Author Topic: Storage unit #58 RugRats  (Read 1016 times)

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Bob Killen

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on: 11:42 AM, 11/ 6/17

#58 RugRats

14OCT17 was the last day. The last day I could visit storage unit number 58. The units were all being shut down because of an insignificance. Not that it mattered to me, I hadn’t visited storage unit number 58 in 20 years; I just kept paying the bill that came every month. Now that they were closing I guess I’d have a little extra change in my pocket, not that it mattered. Living alone in a Winnebago in Nevada is not very expensive. As I pulled my filthy 1997 grey F150 into the small parking lot I hesitated and thought about why I was there. 20 years… awful long time to not have a visit. I opened the crumpled-in door of the truck with a shove and released several empty McDonalds bags. Strolling hesitantly, I made my way over to the rolling metal gate where Charon was waiting for me. I showed him I was the proud owner of 58, and walked in the way I had many dark nights before. Time melted as the rolling green door became ever closer and my walk became like that of a child’s accepting a punishment. Time froze when I touched the handle. “20 years, long time not to visit”. My breathing had become raspy, short, and difficult as I undid the lock. The explosive bang of each slat of cold metal on to itself as the door rolled up caused my soul to shrivel. After years of thundering bangs, silence was the only thing with me as I opened my eyes. The dim white walls of the unit greeted me in their usual pale way while the floor stared back in un-acknowledgment. Old friends never need many words. The smell of dust, metal and concrete, in a room that by all available evidence should have no discernable smell, slithered into my nostrils. I stepped into my room. I would say I was afraid, but fear is too weak a word. I was dead for all but the beating of my heart. I knew what came next and before I could protest my hand was pulling down the door behind me. With a thunderous crash my cage was shut, and I was once again in the darkness of my room.
   
I sat, for in the presence of company it is polite to sit and talk. As tears started making their way down my withered cheeks I felt along the old concrete floor. The same bumps, irregularities, defects, and desperate scratch marks graced my fingers. I knew them all. I laid on the floor out-stretched, my nose pushed against the concrete as my tears pooled around me, but I made no sound, that’s forbidden. As my descent became more all-encompassing, I noticed the single strip of duct tape withered and adhesive-less touching the tip of my finger. What a disgusting mess. I loved that duct tape though because it took my mind off it. I regained my functions and yanked my head up to stare at it; and as I peered into the darkness the streams down my cheeks became rivers and my tongue turned to dust. 20 years is so long to go without a visit. I started to hyperventilate as I clutched my knees to my chest and thought of the machines with their claws pulling my room apart. I thought of the pigs with their bombs blowing everything away. “Where will I put it? What will happen to it?”  I ran my fingernails along the floor scratches even though I know they didn’t ever fit the marks. My mouth was agape, and I screamed a silent scream of pure insanity.  I had left my room, but it never left me. I had left my room, but it never left me. I LEFT THE ROOM FOR 20 YEARS AND NEVER WALKED ACROSS IT’S THRESHOLD. “What if they find what I have left here?” I knew they wouldn’t. No one could, not after today. I stumbled like a drunk to the far wall where my hands came to rest on the cool white paint. My silent screams of anger and hatred filled the room as I clutched the scuff marks on the wall. My fingers trembled with each passing groove. The dust in the air becoming ammonic to my nostrils. I knew it was there, but it was easier to pretend I forgot. Sitting in that back corner his eyes daggers into my soul. I couldn’t ignore it, it had to come with me. No one could know. A final time I spent the millennia walking from the end of my room to the door. As the metal made its booming roll up and the sunlight flooded in…I looked back.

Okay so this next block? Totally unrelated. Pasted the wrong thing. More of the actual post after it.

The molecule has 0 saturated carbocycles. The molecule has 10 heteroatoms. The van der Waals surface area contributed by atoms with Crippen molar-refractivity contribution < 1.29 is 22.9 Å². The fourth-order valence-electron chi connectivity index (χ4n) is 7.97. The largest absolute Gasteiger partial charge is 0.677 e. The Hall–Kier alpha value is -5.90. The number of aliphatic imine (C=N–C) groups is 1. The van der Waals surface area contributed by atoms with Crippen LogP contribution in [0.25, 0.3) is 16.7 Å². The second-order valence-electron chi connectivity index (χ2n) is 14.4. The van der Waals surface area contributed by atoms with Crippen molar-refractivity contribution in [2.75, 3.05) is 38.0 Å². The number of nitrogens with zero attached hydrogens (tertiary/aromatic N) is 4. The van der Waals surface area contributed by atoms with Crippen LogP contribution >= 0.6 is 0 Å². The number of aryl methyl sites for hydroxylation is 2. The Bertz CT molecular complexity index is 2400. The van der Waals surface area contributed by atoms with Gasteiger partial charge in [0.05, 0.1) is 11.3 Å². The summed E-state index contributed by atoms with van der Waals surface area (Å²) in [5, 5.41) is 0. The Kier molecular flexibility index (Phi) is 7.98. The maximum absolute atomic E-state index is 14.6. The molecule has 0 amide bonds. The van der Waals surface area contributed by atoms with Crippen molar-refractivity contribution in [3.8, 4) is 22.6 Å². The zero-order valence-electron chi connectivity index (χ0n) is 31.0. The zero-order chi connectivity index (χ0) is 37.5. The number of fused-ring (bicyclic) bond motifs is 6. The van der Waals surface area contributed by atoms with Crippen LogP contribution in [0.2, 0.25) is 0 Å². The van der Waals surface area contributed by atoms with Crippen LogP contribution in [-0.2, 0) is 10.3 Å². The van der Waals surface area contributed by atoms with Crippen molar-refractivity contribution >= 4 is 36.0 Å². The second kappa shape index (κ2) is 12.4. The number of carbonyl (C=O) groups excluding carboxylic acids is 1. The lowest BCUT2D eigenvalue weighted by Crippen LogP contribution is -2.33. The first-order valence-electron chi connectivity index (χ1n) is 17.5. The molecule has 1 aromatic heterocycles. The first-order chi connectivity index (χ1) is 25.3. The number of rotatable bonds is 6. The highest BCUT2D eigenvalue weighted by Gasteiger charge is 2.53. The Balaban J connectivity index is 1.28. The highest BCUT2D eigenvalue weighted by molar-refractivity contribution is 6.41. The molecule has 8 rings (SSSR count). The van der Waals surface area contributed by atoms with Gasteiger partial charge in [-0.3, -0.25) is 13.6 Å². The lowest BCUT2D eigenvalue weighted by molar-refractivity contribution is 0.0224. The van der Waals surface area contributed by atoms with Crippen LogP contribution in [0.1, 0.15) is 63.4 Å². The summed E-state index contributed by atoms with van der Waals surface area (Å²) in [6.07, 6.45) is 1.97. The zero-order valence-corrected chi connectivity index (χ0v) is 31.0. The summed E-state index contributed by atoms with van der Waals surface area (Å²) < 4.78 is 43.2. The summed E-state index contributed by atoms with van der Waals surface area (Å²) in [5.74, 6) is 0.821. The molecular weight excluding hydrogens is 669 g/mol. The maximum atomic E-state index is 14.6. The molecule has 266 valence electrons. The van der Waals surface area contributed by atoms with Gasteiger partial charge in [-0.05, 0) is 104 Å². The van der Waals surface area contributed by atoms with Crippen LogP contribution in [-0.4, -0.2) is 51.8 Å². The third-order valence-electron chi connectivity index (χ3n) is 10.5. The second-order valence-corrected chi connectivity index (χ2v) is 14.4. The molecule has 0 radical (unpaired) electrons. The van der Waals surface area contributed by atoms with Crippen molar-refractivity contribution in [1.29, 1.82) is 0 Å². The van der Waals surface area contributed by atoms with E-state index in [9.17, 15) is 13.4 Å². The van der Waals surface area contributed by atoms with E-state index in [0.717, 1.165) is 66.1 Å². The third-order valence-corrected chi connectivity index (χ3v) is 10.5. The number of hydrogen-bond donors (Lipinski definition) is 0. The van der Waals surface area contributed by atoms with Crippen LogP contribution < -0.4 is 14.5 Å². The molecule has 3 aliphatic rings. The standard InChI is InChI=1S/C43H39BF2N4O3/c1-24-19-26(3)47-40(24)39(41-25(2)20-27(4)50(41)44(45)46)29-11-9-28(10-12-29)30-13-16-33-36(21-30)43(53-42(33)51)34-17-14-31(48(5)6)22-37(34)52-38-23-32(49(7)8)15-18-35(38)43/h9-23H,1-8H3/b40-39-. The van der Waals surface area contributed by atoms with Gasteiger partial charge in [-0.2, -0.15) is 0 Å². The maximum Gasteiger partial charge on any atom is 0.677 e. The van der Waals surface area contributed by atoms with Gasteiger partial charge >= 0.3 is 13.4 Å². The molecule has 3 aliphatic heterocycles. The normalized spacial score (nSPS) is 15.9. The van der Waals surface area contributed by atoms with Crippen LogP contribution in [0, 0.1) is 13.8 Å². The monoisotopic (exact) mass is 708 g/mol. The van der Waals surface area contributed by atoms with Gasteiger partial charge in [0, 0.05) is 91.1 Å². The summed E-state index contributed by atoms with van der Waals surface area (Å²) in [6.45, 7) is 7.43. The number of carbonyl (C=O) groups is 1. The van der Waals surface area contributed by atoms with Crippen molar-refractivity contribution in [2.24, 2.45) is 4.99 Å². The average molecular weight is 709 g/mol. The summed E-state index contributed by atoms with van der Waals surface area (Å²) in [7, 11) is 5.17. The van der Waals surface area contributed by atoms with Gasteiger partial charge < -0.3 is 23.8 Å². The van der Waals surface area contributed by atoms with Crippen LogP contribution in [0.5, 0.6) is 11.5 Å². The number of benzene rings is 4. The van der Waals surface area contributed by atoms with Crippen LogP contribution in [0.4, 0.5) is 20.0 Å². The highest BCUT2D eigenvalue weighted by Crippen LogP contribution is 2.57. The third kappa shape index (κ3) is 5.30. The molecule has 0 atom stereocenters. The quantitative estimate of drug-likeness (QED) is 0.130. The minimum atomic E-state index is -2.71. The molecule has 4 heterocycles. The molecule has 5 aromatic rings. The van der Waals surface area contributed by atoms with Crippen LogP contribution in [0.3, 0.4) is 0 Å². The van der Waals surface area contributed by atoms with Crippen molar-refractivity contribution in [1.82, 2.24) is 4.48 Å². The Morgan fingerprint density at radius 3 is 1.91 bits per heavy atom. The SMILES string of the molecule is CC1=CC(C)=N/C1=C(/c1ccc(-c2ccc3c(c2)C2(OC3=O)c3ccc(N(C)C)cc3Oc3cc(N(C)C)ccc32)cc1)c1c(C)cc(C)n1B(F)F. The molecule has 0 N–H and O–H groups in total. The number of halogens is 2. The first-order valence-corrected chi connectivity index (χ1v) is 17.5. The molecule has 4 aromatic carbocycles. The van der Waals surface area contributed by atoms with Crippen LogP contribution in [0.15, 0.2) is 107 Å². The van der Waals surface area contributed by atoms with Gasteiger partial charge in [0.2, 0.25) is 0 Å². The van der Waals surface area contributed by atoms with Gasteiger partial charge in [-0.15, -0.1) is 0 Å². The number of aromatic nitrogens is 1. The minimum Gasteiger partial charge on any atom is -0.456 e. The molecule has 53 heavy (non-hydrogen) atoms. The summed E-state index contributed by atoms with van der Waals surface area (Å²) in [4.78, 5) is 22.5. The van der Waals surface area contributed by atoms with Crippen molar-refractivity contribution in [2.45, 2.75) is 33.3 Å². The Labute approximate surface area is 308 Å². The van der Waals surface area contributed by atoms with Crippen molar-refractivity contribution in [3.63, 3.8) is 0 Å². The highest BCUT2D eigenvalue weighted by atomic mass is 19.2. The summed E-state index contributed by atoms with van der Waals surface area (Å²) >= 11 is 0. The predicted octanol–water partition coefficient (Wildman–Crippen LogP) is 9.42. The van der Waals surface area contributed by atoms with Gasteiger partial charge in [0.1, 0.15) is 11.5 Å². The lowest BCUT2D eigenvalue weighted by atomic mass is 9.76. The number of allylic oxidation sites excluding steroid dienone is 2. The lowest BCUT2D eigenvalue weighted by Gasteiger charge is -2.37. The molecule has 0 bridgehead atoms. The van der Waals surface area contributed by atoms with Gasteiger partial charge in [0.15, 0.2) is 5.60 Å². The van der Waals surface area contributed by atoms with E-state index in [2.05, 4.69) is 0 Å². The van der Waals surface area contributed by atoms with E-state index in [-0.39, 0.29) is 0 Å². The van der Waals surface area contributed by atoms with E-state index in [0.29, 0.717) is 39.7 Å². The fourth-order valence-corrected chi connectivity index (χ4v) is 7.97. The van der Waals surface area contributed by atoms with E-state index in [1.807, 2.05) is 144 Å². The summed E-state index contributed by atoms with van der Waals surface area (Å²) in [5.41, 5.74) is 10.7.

I looked back upon my desolate, empty room, save it’s one piece of decor. A room of secrets no one will know. I am not leaving anything, I am taking everything home. I picked up the room and put it on my back. As I walked out the ferryman gave me a funny look. I suppose an elementary school child’s backpack with a large picture of Tommy Pickles on it was an odd fashion choice for a man as old as me.
« Last Edit: 01:19 PM, 12/ 8/17 by Bob Killen »



Lysdoodle Weaver

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on: 03:38 PM, 11/ 6/17
Bob, if there are dead puppies in this unit,  I will haunt you. I will discover how to haunt people over the interwebz while still alive and I will haunt you.



TataSantec

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on: 04:58 PM, 11/ 6/17
If there are dead fucking squeleton of puppies I will be haunted. Please don't. But I really liked the story so far, well written :)



Oxygen-Thief

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on: 10:23 PM, 11/27/17
This is a very unique setting with some creepy imagery, in my opinion. There's something about empty dog cages that's unsettling to me. So far the story is very gripping with interesting characters, and I like that the narrator is interesting in their own way instead of being merely a camera for the reader. There are quite a few typos though, especially near the end of this draft. Good luck with the rest of this story!



Bob Killen

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on: 04:21 AM, 12/ 4/17
The original had the puppy thing sorry about the confusion.